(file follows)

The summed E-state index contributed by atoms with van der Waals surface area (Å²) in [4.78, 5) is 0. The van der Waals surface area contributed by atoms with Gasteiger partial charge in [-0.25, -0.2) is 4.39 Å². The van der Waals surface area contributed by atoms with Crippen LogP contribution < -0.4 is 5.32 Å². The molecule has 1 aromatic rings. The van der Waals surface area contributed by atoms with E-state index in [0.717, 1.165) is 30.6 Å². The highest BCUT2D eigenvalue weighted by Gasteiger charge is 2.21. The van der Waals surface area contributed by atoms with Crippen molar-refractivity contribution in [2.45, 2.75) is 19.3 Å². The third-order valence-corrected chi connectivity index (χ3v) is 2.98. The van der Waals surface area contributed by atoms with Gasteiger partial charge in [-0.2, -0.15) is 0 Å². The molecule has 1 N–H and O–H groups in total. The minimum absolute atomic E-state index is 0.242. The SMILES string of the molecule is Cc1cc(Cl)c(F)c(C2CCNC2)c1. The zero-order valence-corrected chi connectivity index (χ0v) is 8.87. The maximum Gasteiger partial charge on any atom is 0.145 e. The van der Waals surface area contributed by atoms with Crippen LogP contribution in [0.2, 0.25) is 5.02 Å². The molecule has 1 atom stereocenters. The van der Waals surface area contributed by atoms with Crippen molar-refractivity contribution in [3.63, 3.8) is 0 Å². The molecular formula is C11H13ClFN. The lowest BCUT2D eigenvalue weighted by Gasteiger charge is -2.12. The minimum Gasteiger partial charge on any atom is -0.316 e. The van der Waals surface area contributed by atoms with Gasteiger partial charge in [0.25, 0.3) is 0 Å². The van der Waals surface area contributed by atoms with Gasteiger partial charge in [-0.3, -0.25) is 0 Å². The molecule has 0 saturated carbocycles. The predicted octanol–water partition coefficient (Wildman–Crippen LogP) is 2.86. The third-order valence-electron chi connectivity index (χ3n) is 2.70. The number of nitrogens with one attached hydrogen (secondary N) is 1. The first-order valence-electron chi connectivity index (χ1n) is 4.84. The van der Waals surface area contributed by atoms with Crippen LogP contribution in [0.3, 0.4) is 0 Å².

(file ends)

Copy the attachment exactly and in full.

The summed E-state index contributed by atoms with van der Waals surface area (Å²) in [4.78, 5) is 0. The van der Waals surface area contributed by atoms with Gasteiger partial charge in [-0.25, -0.2) is 4.39 Å². The van der Waals surface area contributed by atoms with Crippen LogP contribution < -0.4 is 5.32 Å². The molecule has 1 aromatic rings. The van der Waals surface area contributed by atoms with E-state index in [0.717, 1.165) is 30.6 Å². The highest BCUT2D eigenvalue weighted by Gasteiger charge is 2.21. The van der Waals surface area contributed by atoms with Crippen molar-refractivity contribution in [2.45, 2.75) is 19.3 Å². The third-order valence-corrected chi connectivity index (χ3v) is 2.98. The van der Waals surface area contributed by atoms with Gasteiger partial charge in [-0.2, -0.15) is 0 Å². The molecule has 1 N–H and O–H groups in total. The minimum absolute atomic E-state index is 0.242. The SMILES string of the molecule is Cc1cc(Cl)c(F)c(C2CCNC2)c1. The zero-order valence-corrected chi connectivity index (χ0v) is 8.87. The maximum Gasteiger partial charge on any atom is 0.145 e. The van der Waals surface area contributed by atoms with Crippen LogP contribution in [0.2, 0.25) is 5.02 Å². The molecule has 1 atom stereocenters. The van der Waals surface area contributed by atoms with Crippen molar-refractivity contribution in [3.63, 3.8) is 0 Å². The molecular formula is C11H13ClFN. The lowest BCUT2D eigenvalue weighted by Gasteiger charge is -2.12. The minimum Gasteiger partial charge on any atom is -0.316 e. The van der Waals surface area contributed by atoms with Gasteiger partial charge in [0.25, 0.3) is 0 Å². The van der Waals surface area contributed by atoms with Gasteiger partial charge in [-0.3, -0.25) is 0 Å². The molecule has 0 saturated carbocycles. The predicted octanol–water partition coefficient (Wildman–Crippen LogP) is 2.86. The third-order valence-electron chi connectivity index (χ3n) is 2.70. The number of nitrogens with one attached hydrogen (secondary N) is 1. The first-order valence-electron chi connectivity index (χ1n) is 4.84. The van der Waals surface area contributed by atoms with Crippen LogP contribution in [0.3, 0.4) is 0 Å².